used to detect possible recombinants that arose from strain crossings. Little has been done with the isozymes of microsporidia. Except for a brief description of the isozymes of several species by Joslyn et al. ( 1979), this tool has not been exploited to analyze the variations that might exist between strains or geographical isolates.
We have identified several areas of research that need to be addressed before microsporidia can be genetically manipulated and reliably used in the biological control of European corn borer.
Microsporidian transmission in European corn borer is accomplished through both horizontal and vertical infection. Vertical transmission of N. pyrausta from overwintering infected corn borers to their progeny plays a major role in the infection of first-generation larvae, but is less important in transmitting N. pyrausta to the second generation. Horizontal infection occurs mainly during the second generation when larval population densities are high and feeding chambers are inhabited by both infected and uninfected larvae. Laboratory studies using both colonized and feral O. nubilalis infected with N. pyrausta indicate that mortality is greatest in transovarially infected larvae subjected to environmental stress, such as overwintering. Whether the epizootiological situation is similar in N. furnacalis needs to be determined, but it is certain to differ from a pathogen that is transmitted purely horizontally, as is V. necatrix. The interaction between introduced microsporidia and other biological control agents, such as parasitoids, has been examined only to a limited extent, in part because of the difficulties in identifying microsporidia species unequivocally. It is important that natural pathogen populations not be displaced by the artificial introduction of other biocontrol agents. This means that exotic species should be scrutinized not only with respect to their potential host range, but also for their impact on indigenous pathogens. The epizootiological models related to microsporidia need additional refinement and will serve to guide continued research in this area. As Onstad and Carruthers ( 1990) have pointed out, "empirical research provides underlying data for the development and validation of epizootio- logical models. Models are useful in guiding empirical research." This relationship must not be reversed.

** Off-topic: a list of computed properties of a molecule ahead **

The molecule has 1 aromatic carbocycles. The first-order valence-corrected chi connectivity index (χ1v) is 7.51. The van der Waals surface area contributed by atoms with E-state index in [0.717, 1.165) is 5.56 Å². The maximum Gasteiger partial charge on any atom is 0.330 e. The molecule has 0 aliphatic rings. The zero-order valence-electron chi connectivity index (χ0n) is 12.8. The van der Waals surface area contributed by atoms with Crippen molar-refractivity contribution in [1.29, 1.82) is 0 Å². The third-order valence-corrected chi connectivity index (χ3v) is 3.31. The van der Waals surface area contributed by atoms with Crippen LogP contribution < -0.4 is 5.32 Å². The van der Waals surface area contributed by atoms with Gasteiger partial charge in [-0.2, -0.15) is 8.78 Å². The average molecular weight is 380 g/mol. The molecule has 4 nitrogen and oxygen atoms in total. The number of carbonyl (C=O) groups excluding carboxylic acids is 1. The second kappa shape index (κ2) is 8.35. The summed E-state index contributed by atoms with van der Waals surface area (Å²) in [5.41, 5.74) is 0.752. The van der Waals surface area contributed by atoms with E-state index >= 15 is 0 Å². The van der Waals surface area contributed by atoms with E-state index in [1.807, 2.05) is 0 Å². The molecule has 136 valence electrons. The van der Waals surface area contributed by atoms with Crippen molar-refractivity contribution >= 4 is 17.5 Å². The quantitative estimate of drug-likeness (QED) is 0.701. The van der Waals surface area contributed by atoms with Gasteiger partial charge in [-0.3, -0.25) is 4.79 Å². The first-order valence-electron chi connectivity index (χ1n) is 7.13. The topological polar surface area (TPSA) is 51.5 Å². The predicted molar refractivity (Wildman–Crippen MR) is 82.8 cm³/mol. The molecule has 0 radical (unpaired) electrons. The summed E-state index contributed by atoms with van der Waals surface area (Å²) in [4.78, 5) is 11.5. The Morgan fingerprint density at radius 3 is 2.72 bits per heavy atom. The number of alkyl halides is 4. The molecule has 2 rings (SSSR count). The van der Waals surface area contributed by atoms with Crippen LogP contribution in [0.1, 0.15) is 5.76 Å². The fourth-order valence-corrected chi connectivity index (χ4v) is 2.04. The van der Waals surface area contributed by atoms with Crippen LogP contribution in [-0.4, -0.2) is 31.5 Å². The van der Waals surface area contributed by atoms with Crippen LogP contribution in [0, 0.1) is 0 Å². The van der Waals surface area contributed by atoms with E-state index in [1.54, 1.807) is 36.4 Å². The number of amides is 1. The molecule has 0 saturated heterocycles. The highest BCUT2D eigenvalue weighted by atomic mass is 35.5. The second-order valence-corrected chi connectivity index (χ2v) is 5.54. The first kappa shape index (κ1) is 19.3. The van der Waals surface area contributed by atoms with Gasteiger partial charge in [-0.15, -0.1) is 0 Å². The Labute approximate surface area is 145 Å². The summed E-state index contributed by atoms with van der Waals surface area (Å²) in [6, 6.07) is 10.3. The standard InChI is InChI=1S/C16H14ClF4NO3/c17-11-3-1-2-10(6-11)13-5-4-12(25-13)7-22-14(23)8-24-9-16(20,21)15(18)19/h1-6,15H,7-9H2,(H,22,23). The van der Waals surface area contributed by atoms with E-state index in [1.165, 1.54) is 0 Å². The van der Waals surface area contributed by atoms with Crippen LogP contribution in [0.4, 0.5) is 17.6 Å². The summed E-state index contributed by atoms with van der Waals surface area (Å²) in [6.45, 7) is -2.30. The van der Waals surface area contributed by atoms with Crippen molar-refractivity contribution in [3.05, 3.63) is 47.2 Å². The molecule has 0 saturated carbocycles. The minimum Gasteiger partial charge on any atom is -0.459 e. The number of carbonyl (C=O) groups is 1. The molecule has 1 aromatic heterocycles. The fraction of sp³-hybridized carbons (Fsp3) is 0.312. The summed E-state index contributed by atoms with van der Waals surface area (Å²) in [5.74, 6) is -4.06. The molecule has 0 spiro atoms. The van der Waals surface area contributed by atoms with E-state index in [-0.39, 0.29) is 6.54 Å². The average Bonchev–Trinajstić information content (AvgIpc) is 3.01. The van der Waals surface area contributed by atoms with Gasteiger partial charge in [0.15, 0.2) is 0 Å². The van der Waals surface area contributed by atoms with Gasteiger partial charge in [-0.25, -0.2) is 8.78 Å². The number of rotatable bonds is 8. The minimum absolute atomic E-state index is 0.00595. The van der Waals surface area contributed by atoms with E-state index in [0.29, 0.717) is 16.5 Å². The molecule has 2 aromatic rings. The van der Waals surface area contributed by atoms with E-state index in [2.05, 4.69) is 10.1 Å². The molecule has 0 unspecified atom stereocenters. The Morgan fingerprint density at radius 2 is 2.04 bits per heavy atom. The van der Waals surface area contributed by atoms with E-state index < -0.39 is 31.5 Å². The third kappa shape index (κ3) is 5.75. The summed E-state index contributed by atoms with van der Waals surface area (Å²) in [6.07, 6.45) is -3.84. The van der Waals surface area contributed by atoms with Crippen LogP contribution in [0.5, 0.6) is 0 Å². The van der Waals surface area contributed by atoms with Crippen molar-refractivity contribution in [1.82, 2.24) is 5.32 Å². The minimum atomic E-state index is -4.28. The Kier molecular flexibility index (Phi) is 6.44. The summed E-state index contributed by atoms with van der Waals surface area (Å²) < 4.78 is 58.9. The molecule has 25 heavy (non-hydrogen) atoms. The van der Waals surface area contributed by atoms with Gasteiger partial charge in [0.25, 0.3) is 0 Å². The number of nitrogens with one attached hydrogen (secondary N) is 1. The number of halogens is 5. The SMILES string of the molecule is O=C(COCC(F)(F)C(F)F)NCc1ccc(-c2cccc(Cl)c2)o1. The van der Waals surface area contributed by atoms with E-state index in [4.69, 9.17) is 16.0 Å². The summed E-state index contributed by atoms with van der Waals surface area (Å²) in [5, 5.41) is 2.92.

A major problem is to obtain a definitive identification of the microsporidia being employed for biological control and to avoid working with a mixed infection. Several species may actually be present in what appears to be an epizootic or infection caused by one species. Most of the original species descriptions were made using light microscopy and ultrastructural or molecular details are often not available. The species descriptions have to be expanded to include molecular ( Vossbrinck et al. 1993) or serological markers. Because the necessary equipment and reagents may not be available to all researchers active in microsporidiology, the establishment of national reference centers, able to provide identification or certified strains, would be a great advantage.